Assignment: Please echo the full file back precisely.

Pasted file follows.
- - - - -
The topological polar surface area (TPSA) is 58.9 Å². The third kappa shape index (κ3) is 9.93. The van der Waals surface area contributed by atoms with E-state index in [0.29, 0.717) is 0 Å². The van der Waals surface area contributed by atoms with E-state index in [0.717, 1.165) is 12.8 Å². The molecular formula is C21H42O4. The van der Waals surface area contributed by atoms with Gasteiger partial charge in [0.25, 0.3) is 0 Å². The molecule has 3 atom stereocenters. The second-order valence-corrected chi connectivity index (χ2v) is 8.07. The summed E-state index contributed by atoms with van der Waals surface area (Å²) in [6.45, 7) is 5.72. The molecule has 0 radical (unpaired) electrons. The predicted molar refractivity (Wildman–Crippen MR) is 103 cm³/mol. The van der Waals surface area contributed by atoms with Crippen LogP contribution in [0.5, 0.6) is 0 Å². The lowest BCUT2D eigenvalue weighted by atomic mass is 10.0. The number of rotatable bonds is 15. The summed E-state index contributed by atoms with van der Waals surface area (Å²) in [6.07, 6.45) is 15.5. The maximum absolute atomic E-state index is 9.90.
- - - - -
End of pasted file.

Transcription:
The topological polar surface area (TPSA) is 58.9 Å². The third kappa shape index (κ3) is 9.93. The van der Waals surface area contributed by atoms with E-state index in [0.29, 0.717) is 0 Å². The van der Waals surface area contributed by atoms with E-state index in [0.717, 1.165) is 12.8 Å². The molecular formula is C21H42O4. The van der Waals surface area contributed by atoms with Gasteiger partial charge in [0.25, 0.3) is 0 Å². The molecule has 3 atom stereocenters. The second-order valence-corrected chi connectivity index (χ2v) is 8.07. The summed E-state index contributed by atoms with van der Waals surface area (Å²) in [6.45, 7) is 5.72. The molecule has 0 radical (unpaired) electrons. The predicted molar refractivity (Wildman–Crippen MR) is 103 cm³/mol. The van der Waals surface area contributed by atoms with Crippen LogP contribution in [0.5, 0.6) is 0 Å². The lowest BCUT2D eigenvalue weighted by atomic mass is 10.0. The number of rotatable bonds is 15. The summed E-state index contributed by atoms with van der Waals surface area (Å²) in [6.07, 6.45) is 15.5. The maximum absolute atomic E-state index is 9.90.